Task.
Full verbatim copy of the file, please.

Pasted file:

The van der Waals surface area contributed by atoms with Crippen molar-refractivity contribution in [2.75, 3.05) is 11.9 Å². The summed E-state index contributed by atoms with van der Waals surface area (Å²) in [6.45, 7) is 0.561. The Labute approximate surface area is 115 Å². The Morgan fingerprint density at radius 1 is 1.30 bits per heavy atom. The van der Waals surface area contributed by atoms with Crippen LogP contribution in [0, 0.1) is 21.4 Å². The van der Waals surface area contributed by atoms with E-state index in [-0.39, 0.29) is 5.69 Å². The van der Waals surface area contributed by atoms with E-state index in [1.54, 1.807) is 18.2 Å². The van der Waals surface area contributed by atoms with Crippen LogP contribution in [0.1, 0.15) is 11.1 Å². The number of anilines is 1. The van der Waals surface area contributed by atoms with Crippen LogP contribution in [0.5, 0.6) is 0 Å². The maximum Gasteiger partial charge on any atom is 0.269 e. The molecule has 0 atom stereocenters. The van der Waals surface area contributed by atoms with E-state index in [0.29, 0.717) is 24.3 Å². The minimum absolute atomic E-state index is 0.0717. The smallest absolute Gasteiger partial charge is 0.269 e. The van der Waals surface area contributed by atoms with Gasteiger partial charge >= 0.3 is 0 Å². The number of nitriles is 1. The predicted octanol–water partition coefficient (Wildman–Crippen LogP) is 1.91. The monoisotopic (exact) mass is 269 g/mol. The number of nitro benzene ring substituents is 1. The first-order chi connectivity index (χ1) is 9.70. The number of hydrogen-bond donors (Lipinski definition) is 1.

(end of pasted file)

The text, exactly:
The van der Waals surface area contributed by atoms with Crippen molar-refractivity contribution in [2.75, 3.05) is 11.9 Å². The summed E-state index contributed by atoms with van der Waals surface area (Å²) in [6.45, 7) is 0.561. The Labute approximate surface area is 115 Å². The Morgan fingerprint density at radius 1 is 1.30 bits per heavy atom. The van der Waals surface area contributed by atoms with Crippen LogP contribution in [0, 0.1) is 21.4 Å². The van der Waals surface area contributed by atoms with E-state index in [-0.39, 0.29) is 5.69 Å². The van der Waals surface area contributed by atoms with E-state index in [1.54, 1.807) is 18.2 Å². The van der Waals surface area contributed by atoms with Crippen LogP contribution in [0.1, 0.15) is 11.1 Å². The number of anilines is 1. The van der Waals surface area contributed by atoms with Crippen LogP contribution in [0.5, 0.6) is 0 Å². The maximum Gasteiger partial charge on any atom is 0.269 e. The molecule has 0 atom stereocenters. The van der Waals surface area contributed by atoms with E-state index in [0.29, 0.717) is 24.3 Å². The minimum absolute atomic E-state index is 0.0717. The smallest absolute Gasteiger partial charge is 0.269 e. The van der Waals surface area contributed by atoms with Gasteiger partial charge >= 0.3 is 0 Å². The number of nitriles is 1. The predicted octanol–water partition coefficient (Wildman–Crippen LogP) is 1.91. The monoisotopic (exact) mass is 269 g/mol. The number of nitro benzene ring substituents is 1. The first-order chi connectivity index (χ1) is 9.70. The number of hydrogen-bond donors (Lipinski definition) is 1.